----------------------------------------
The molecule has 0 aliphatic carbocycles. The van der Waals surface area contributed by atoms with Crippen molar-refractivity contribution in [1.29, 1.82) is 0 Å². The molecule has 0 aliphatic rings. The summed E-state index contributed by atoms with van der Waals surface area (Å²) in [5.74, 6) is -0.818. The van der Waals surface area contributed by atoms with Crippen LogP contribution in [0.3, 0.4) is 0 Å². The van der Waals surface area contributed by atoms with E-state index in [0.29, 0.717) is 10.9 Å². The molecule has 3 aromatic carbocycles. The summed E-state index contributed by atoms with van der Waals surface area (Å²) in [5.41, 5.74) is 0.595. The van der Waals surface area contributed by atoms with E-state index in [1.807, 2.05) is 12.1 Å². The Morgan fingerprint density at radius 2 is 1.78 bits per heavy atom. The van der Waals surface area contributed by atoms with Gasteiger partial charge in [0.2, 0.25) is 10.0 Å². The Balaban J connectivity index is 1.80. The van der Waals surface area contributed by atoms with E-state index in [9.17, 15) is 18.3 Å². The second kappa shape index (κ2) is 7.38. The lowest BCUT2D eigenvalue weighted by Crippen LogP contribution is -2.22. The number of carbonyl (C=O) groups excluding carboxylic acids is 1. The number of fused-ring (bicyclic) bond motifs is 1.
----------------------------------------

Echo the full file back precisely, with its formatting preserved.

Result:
The molecule has 0 aliphatic carbocycles. The van der Waals surface area contributed by atoms with Crippen molar-refractivity contribution in [1.29, 1.82) is 0 Å². The molecule has 0 aliphatic rings. The summed E-state index contributed by atoms with van der Waals surface area (Å²) in [5.74, 6) is -0.818. The van der Waals surface area contributed by atoms with Crippen LogP contribution in [0.3, 0.4) is 0 Å². The van der Waals surface area contributed by atoms with E-state index in [0.29, 0.717) is 10.9 Å². The molecule has 3 aromatic carbocycles. The summed E-state index contributed by atoms with van der Waals surface area (Å²) in [5.41, 5.74) is 0.595. The van der Waals surface area contributed by atoms with E-state index in [1.807, 2.05) is 12.1 Å². The Morgan fingerprint density at radius 2 is 1.78 bits per heavy atom. The van der Waals surface area contributed by atoms with Gasteiger partial charge in [0.2, 0.25) is 10.0 Å². The Balaban J connectivity index is 1.80. The van der Waals surface area contributed by atoms with E-state index in [9.17, 15) is 18.3 Å². The second kappa shape index (κ2) is 7.38. The lowest BCUT2D eigenvalue weighted by Crippen LogP contribution is -2.22. The number of carbonyl (C=O) groups excluding carboxylic acids is 1. The number of fused-ring (bicyclic) bond motifs is 1.